Review: The Chameleon by Samuel Fisher - 8/10*
This is a book about books that is narrated by a book. Now isn’t that a sentence to chew over? Let me explain.
“My name is John, and I am this book.”
Drawing upon themes Virginia Woolf so eloquently presented in her experimental novel Orlando, Samuel Fisher tells the life story of a book that has existed for centuries. Like the character Orlando, John the book does not grow old and die but instead continues to exist as the ages pass.
Nevertheless, he does change a bit like the title suggests. Chameleons adapt to their environment; they shift colours to best fit their surroundings. His letters are rearranged and his sentences are reconstructed as another story is told through his pages; yet, he remains the same only more suited to his present situation: he changes his appearance to meet the needs of his audience.
John can become any infinite variety of words and letters; he can become any book that has ever been written or will be written, and he can even formulate his own original books. His true power resides with his timing though. He can transform into the right book at exactly the right time. Indeed, the literature he becomes is exactly what the people he belongs to need to read at any given moment. It could be a novel about shifting genders and immortality (like Orlando) or it could be an epic poem about filial grief or simply a guide to help navigate a new country or city. The point is, John the book has you covered without you ever even realising it.
“My flesh itself can change. I can be bound (quarter, case, saddle stitch, side stitch) or unbound; I can be paper and card, I can be vellum (calf, sheep, goat, human), I can be staples, glue, tread or plastic. And with all these changes my flesh speaks to you. These changes I make are to draw you to me, that you might pick me up and take me somewhere new.”
In such a thing I saw a celebration of reading and literature. Not enough people are reading today. They spend too much time on their smartphones and in front of their television sets: they are disconnected from the power of books and the power of words. The problem is increasing as technology continues to advance. Books have the power to change lives, as Samuel Fisher shows us here; reading the right book at the right moment can be very, very, powerful and can move us in a new direction. John the book is not entirely altruistic, though the potentness of books is established regardless of his motives.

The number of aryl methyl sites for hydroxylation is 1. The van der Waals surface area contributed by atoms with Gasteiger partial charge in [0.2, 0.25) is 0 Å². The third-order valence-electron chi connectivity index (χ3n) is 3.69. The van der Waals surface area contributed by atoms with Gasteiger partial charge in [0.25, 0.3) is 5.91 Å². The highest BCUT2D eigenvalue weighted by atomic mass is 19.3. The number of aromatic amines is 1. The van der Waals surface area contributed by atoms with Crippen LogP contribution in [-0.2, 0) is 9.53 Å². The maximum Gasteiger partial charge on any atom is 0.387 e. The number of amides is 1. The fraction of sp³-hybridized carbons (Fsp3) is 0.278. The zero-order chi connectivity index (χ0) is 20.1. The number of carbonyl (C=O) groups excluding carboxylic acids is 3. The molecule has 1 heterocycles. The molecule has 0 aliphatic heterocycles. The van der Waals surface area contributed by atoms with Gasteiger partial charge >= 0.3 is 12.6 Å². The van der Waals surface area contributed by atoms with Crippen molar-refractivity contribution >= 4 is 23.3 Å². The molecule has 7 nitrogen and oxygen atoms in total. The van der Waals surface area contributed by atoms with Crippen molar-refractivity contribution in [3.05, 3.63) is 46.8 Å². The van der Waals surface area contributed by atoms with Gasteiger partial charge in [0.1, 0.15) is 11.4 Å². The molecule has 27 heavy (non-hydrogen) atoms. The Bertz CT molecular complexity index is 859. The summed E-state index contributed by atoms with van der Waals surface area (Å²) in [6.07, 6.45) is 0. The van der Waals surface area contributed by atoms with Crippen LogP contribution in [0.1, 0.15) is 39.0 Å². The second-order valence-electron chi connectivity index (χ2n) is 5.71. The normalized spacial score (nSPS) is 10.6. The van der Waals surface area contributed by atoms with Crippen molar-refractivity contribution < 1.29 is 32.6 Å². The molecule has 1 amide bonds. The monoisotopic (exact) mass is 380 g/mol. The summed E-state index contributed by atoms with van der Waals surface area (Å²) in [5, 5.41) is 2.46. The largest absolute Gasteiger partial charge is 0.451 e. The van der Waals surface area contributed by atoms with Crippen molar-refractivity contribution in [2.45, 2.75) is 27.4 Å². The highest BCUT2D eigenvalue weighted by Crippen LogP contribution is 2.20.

Moreover, those that do read do not always do so respectfully. Well, at least, according to John. I suppose he would know best. Readers fold pages instead of using bookmarks (The horror! The horror!) and they eat whist they read leaving crumbs forever wedged between pages (blasphemy.) Books do not like this. They hate it. They like to remain undamaged and to be stored indoors where they cannot become scuffed and torn by constant travel or tarnished by food, stains and the ever shifting weather. Hearing these principles, principles any avid reader ought to hold, from the perspective of a book was rather amusing. It is such a witty device and bespeaks the intelligence and thought that has gone into the writing.
Reading is fantastic and keeping books clean is absolutely the right things to do, though not all books are good. Some are bad. Some lie. And some tell us things we never want to learn. However, books are written to be read; it is up to us to do in a way that shows appreciation for the art of writing. John, and all books in general, provides humanity with an infinite variety of stories and universes. We should experience them whilst we can.
“There is a book for every possible combination of letter- every possible sequence of words. Every thought, act and expression has already been described. It means that the universe was spent before it began. It makes the passage of time redundant.”
In turn, humanity provides John with stories that inspire him to create new worlds. He can become anything, though he can never fully emulate real life. He can present a story, though he can only watch the real thing. You might call such a thing a curse, the curse of being a chameleon.
Samuel Fisher’s debut novel will not disappoint the literati, and its chatty informal tone will make it feel accessible to all readers. The Chameleon is playful and witty; it is a book that presents an argument as to why books are so vitally important.